Picture a grim police line-up with five young African American men in stereotypical "thug" garb, and a goat. That's just the opening shot.
PepsiCo has announced it is pulling its new ad for Moutain Dew after a storm of criticism this week. Social commentator Dr. Boyce Watkins wrote on his blog that the spot was "arguably the most racist commercial in history." He continues, "Mountain Dew has set a new low for corporate racism. Their decision to lean on well-known racial stereotypes is beyond disgusting. This doesn't even include the fact that the company has put black men on par with animals."
The one-minute ad shows a badly beaten blonde Caucasian woman approaching the line-up on crutches. A white male warden says, "We got 'em all lined up, nail the little sucker." The goat, in a raspy male voice bullies her with phrases, "keep your mouth shut, I'm going to do ya when I get out," "ya better not snitch on a playa'," and "snitches, get stitches, fool." The woman becomes hysterical and runs from the room. As the ad ends, you can hear her screaming off-screen.
The spot is one of a series featuring an intoxicated goat called Felicia created by Tyler, The Creator — leader of the hip-hop collective One Future. Ironically, AdWeek called an earlier video in the series the "Best Ad Ever."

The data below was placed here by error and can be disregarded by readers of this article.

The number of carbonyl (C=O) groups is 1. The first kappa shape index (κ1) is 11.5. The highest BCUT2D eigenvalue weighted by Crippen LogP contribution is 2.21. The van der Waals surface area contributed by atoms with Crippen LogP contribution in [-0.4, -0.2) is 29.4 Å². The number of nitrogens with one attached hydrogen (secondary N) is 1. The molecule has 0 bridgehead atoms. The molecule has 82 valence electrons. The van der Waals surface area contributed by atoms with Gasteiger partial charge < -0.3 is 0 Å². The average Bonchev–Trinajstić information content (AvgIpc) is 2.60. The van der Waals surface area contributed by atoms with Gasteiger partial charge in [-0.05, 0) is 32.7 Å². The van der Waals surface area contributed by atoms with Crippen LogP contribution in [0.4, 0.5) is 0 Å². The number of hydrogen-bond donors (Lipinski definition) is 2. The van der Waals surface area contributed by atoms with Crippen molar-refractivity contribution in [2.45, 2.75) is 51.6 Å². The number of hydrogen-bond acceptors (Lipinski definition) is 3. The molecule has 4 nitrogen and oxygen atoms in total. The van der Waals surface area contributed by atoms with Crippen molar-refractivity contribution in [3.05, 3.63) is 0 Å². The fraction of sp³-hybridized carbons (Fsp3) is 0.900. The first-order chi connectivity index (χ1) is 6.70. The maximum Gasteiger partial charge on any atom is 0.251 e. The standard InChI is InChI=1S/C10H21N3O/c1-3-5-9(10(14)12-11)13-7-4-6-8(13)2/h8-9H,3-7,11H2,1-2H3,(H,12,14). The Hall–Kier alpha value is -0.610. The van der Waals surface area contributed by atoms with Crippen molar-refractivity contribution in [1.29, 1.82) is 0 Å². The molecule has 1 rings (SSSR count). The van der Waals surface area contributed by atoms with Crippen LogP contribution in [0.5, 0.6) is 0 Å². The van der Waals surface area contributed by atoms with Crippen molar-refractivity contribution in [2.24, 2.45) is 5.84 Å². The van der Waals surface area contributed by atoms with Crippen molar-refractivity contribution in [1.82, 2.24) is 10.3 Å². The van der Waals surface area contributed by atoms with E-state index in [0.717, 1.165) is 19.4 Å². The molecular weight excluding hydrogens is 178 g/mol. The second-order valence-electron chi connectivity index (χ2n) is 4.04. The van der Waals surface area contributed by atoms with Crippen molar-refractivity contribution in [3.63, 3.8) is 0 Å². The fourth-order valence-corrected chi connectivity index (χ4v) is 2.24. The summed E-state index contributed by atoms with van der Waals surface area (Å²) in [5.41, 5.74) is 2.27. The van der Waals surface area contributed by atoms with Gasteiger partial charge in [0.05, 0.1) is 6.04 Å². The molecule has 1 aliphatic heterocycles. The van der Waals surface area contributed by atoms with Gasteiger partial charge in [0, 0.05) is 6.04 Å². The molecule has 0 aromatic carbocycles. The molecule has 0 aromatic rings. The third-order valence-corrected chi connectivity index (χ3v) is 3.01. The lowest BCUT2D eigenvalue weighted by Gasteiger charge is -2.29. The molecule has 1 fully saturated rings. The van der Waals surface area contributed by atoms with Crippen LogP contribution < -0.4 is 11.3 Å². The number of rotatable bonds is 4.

"We apologize for this video and take full responsibility. We have removed the video from all Mountain Dew channels and have been informed that Tyler is removing it from his channels as well." Jen Ryan, a spokeswoman for PepsiCo told Yahoo! Shine in a statement.
Mountain Dew is also being called out for its off-handed depiction of a battered woman. A Twitter user, Danica, tweeted, "that Mountain Dew advert is so racist and offensive to women who have been abused/assaulted how was this even approved in the first place?" Felsull added, "racist+sexist. There are no words. Oh wait, there are words. They're all expletives." In 2009, PepsiCo apologized for promoting an app that gave men pick-up lines targeting certain "types" of women.
It is somewhat mind-boggling that — in this age of social media where things spread quickly and are under intense scrutiny — corporations are still releasing ads as, or more-offensive than, those from the "Mad Men" days.